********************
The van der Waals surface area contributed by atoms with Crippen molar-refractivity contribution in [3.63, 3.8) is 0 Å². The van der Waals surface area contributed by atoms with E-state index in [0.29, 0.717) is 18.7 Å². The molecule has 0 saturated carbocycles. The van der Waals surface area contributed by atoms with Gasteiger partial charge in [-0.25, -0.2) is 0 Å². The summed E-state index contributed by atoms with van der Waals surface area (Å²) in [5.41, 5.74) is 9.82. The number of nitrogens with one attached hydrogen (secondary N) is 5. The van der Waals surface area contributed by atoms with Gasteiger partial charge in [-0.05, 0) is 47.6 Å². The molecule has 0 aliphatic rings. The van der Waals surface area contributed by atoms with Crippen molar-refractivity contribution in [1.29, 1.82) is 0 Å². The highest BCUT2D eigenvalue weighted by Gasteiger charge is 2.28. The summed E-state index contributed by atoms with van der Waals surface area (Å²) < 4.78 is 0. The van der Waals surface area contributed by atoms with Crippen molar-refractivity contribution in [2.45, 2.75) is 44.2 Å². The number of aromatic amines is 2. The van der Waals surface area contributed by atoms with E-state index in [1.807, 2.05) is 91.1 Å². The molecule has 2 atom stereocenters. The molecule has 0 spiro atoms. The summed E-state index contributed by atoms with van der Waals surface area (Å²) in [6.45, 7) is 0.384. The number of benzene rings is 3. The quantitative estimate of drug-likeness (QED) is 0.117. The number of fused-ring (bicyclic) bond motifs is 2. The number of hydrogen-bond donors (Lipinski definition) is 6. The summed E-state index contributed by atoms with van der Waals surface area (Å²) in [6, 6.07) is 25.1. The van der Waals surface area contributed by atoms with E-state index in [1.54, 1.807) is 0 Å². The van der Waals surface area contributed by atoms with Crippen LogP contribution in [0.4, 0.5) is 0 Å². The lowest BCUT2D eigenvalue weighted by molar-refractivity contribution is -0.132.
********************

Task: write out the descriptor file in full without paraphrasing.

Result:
The van der Waals surface area contributed by atoms with Crippen molar-refractivity contribution in [3.63, 3.8) is 0 Å². The van der Waals surface area contributed by atoms with E-state index in [0.29, 0.717) is 18.7 Å². The molecule has 0 saturated carbocycles. The van der Waals surface area contributed by atoms with Gasteiger partial charge in [-0.25, -0.2) is 0 Å². The summed E-state index contributed by atoms with van der Waals surface area (Å²) in [5.41, 5.74) is 9.82. The number of nitrogens with one attached hydrogen (secondary N) is 5. The van der Waals surface area contributed by atoms with Gasteiger partial charge in [-0.05, 0) is 47.6 Å². The molecule has 0 aliphatic rings. The van der Waals surface area contributed by atoms with Crippen molar-refractivity contribution in [1.29, 1.82) is 0 Å². The highest BCUT2D eigenvalue weighted by Gasteiger charge is 2.28. The summed E-state index contributed by atoms with van der Waals surface area (Å²) < 4.78 is 0. The van der Waals surface area contributed by atoms with Crippen molar-refractivity contribution in [2.45, 2.75) is 44.2 Å². The number of aromatic amines is 2. The van der Waals surface area contributed by atoms with E-state index in [1.807, 2.05) is 91.1 Å². The molecule has 2 atom stereocenters. The molecule has 0 spiro atoms. The summed E-state index contributed by atoms with van der Waals surface area (Å²) in [6.45, 7) is 0.384. The number of benzene rings is 3. The quantitative estimate of drug-likeness (QED) is 0.117. The number of fused-ring (bicyclic) bond motifs is 2. The number of hydrogen-bond donors (Lipinski definition) is 6. The summed E-state index contributed by atoms with van der Waals surface area (Å²) in [6, 6.07) is 25.1. The van der Waals surface area contributed by atoms with E-state index in [1.54, 1.807) is 0 Å². The van der Waals surface area contributed by atoms with Crippen LogP contribution in [0.4, 0.5) is 0 Å². The lowest BCUT2D eigenvalue weighted by molar-refractivity contribution is -0.132.